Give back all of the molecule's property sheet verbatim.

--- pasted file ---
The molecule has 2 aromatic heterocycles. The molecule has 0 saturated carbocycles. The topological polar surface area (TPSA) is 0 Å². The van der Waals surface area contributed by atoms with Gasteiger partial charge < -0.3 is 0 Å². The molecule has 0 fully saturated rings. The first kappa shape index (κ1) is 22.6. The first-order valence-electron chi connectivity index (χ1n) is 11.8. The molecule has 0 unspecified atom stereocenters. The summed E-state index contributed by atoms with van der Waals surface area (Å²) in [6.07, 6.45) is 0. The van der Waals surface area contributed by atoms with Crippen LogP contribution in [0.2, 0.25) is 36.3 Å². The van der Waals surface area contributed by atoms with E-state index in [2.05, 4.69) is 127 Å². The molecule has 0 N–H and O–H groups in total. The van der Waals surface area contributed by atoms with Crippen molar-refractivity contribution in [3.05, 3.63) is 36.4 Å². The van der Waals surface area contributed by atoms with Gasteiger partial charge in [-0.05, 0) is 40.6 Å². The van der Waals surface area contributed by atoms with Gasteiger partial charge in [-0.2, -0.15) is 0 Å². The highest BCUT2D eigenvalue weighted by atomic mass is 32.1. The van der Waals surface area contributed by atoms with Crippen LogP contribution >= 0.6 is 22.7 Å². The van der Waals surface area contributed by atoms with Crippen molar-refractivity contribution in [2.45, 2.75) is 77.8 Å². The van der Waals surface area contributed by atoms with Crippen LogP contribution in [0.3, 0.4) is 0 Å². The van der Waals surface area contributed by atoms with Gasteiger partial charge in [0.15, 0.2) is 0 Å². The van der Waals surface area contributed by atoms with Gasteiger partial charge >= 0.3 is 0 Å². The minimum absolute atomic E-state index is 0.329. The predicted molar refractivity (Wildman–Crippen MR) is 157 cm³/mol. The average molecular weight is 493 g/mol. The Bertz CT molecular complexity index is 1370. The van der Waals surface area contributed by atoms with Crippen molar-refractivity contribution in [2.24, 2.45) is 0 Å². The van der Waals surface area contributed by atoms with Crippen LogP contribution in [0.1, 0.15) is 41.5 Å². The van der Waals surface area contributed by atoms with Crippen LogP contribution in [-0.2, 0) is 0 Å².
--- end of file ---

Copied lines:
The molecule has 2 aromatic heterocycles. The molecule has 0 saturated carbocycles. The topological polar surface area (TPSA) is 0 Å². The van der Waals surface area contributed by atoms with Gasteiger partial charge < -0.3 is 0 Å². The molecule has 0 fully saturated rings. The first kappa shape index (κ1) is 22.6. The first-order valence-electron chi connectivity index (χ1n) is 11.8. The molecule has 0 unspecified atom stereocenters. The summed E-state index contributed by atoms with van der Waals surface area (Å²) in [6.07, 6.45) is 0. The van der Waals surface area contributed by atoms with Crippen LogP contribution in [0.2, 0.25) is 36.3 Å². The van der Waals surface area contributed by atoms with E-state index in [2.05, 4.69) is 127 Å². The molecule has 0 N–H and O–H groups in total. The van der Waals surface area contributed by atoms with Crippen molar-refractivity contribution in [3.05, 3.63) is 36.4 Å². The van der Waals surface area contributed by atoms with Gasteiger partial charge in [-0.05, 0) is 40.6 Å². The van der Waals surface area contributed by atoms with Gasteiger partial charge in [-0.2, -0.15) is 0 Å². The highest BCUT2D eigenvalue weighted by atomic mass is 32.1. The van der Waals surface area contributed by atoms with Crippen LogP contribution >= 0.6 is 22.7 Å². The van der Waals surface area contributed by atoms with Crippen molar-refractivity contribution in [2.45, 2.75) is 77.8 Å². The van der Waals surface area contributed by atoms with Crippen LogP contribution in [0.3, 0.4) is 0 Å². The van der Waals surface area contributed by atoms with Gasteiger partial charge in [0.15, 0.2) is 0 Å². The van der Waals surface area contributed by atoms with Gasteiger partial charge >= 0.3 is 0 Å². The minimum absolute atomic E-state index is 0.329. The predicted molar refractivity (Wildman–Crippen MR) is 157 cm³/mol. The average molecular weight is 493 g/mol. The Bertz CT molecular complexity index is 1370. The van der Waals surface area contributed by atoms with Crippen molar-refractivity contribution in [2.24, 2.45) is 0 Å². The van der Waals surface area contributed by atoms with Crippen LogP contribution in [0.1, 0.15) is 41.5 Å². The van der Waals surface area contributed by atoms with Crippen LogP contribution in [-0.2, 0) is 0 Å².